The IELTS General Training and the IELTS Academic share a similar structure and content. For both IELTS types, there are four sections you will have to pass: reading, writing, listening and speaking.

The IELTS General Training and IELTS Academic differ in the reading and writing sections. While the first one will be more informal and focused on daily English language skills, the latter focuses on your ability to produce and understand abstract ideas. The listening and speaking parts are the same for both versions.

Prepare for the IELTS General Training and IELTS Academic

Depending on your language level and the scores you want, you will need to consider the time necessary for preparation ahead your exam date. Make sure you know exactly what scores you need. Smart time management can make all the difference!

Generally, if your level of English is intermediate, you will need around three months to feel comfortable with the IELTS format. Beginners might have to consider 6 months of groundwork or attending an IELTS exam preparation course.

  • Prepare for the reading section. For this section, you will have one hour to read the texts and answer 40 questions. The texts used for the IELTS General Training are taken from advertisements, books, magazines and newspapers. The texts for IELTS Academic can come with diagrams, graphs or illustrations. The most important thing here is to learn to read a text critically and grasp information from it as fast as possible. Do not lose too much time on one particular question. Read as many similar texts as possible for your preparation. Learn to scan and skim to grasp the information from the texts as fast as possible.
  • Prepare for the writing section. You will have one hour to complete two tasks. For General Training, you will be asked to write a letter of 150 words in a personal or formal style and to write an essay. The Academic version includes the explanation of a graph, table, chart or diagram (150 words) and again an essay of 250 words. Learn to recognise how long 150 and 250 words look like in your handwriting. Focus on writing clear paragraphs that contain one main idea. Get used to reserving five minutes for proofreading your text after you finish.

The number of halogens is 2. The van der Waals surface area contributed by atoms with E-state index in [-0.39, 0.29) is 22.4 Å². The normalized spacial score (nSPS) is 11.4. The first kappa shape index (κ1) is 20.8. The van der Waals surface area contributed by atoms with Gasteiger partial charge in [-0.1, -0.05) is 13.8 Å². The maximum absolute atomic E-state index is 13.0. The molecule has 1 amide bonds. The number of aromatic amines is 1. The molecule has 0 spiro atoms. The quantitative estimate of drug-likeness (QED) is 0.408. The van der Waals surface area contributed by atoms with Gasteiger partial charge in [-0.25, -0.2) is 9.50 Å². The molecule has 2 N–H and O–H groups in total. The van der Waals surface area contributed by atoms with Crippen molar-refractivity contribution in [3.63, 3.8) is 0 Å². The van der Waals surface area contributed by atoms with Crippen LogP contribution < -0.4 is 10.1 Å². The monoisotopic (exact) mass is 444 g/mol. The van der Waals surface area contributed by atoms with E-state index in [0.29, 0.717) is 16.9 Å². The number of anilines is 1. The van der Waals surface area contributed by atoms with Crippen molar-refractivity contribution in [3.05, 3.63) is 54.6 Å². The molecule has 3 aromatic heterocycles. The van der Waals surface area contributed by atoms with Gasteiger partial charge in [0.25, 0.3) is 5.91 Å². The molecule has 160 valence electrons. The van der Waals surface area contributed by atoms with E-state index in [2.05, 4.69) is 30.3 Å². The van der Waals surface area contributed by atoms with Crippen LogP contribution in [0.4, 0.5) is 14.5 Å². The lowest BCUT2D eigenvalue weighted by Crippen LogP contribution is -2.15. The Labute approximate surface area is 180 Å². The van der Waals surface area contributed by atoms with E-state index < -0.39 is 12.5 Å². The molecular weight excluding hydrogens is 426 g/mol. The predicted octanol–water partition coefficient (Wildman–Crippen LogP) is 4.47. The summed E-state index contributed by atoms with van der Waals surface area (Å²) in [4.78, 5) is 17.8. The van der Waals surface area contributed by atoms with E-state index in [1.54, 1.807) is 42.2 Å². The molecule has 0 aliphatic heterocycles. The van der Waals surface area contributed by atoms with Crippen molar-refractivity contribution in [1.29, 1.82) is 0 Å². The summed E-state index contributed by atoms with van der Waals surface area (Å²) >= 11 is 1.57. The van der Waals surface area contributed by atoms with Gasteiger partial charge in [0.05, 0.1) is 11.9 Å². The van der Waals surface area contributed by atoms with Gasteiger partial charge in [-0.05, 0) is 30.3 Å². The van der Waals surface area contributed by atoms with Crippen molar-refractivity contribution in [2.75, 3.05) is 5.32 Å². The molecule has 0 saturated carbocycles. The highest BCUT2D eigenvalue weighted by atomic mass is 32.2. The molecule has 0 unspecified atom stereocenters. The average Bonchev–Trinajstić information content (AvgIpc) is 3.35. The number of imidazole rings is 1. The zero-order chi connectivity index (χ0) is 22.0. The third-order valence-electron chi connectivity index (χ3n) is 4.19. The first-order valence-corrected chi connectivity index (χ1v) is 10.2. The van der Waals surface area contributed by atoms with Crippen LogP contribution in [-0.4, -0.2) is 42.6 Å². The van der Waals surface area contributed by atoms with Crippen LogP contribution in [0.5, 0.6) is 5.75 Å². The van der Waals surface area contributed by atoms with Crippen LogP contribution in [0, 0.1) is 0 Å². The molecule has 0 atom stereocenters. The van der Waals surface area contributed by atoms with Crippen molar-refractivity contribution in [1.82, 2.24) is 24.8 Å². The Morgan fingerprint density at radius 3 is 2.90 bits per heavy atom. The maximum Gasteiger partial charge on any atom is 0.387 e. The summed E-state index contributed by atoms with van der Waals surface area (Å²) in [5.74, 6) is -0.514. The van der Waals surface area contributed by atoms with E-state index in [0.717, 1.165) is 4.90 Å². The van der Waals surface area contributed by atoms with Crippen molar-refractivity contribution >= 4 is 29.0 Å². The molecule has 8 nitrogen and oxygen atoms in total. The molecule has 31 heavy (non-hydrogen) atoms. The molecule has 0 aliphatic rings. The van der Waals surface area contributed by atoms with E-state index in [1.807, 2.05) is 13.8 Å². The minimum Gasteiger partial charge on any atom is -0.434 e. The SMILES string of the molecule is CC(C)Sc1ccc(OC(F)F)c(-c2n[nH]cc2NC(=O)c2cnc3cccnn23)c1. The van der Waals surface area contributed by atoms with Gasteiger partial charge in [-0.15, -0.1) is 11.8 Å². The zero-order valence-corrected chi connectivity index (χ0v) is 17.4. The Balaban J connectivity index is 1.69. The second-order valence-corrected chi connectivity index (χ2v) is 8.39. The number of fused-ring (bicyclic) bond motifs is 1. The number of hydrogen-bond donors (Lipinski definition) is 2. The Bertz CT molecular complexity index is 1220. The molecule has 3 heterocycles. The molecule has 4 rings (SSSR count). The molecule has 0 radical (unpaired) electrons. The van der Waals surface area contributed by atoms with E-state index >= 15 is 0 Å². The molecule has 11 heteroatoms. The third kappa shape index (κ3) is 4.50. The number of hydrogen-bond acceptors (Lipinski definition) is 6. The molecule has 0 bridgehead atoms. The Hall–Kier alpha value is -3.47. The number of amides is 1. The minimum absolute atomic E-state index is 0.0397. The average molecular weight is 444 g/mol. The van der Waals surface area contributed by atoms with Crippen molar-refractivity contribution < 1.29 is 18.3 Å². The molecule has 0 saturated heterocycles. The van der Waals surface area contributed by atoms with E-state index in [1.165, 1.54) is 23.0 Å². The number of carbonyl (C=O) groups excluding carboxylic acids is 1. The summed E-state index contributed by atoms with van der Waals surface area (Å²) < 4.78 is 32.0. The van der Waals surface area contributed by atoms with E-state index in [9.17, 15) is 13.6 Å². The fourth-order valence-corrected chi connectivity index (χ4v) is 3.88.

• Prepare for the listening section. The listening section lasts 30 minutes, includes four passages and a total of 40 questions. Do not feel discouraged if you don’t understand some of the words. Not everything might be relevant for answering the questions. You need to focus, keep up with the listening flow and attempt all questions, as there are no penalties for incorrect answers. Learn to listen and make notes at the same time. You will find many listening samples on the internet, but try to listen to as much spoken English as you can.
  • Prepare for the speaking section. You will probably take the Speaking Test on a different day than the other three sections. The test is conducted as a face-to-face interview and you will talk about daily familiar topics. Train yourself to relax and speak fluently. You can find online common topics for this section and imagine the answers you would give to the examiner. Ask English-speakers around you to talk in English with you. You can also record yourself talking and observe your progress in time. The key is to speak the language as much as possible.

If you are not the self-taught type or if you feel you need a more guided learning programme, you can register for an IELTS preparation course. Most language learning schools everywhere offer exam preparation English courses for both IELTS General Training and IELTS Academic.

IELTS preparation courses

Understand the IELTS Life Skills

In this version of the IELTS test, you will only pass the listening and speaking sections. You need to prove that you can understand and answer everyday questions related to personal experiences, family, friends, work or health. You will take the test face-to-face with an examiner and with another candidate.

IELTS Life Skills is available at two levels of the Common European Framework of Reference (CEFR):

  • IELTS Life Skills - A1 Speaking and Listening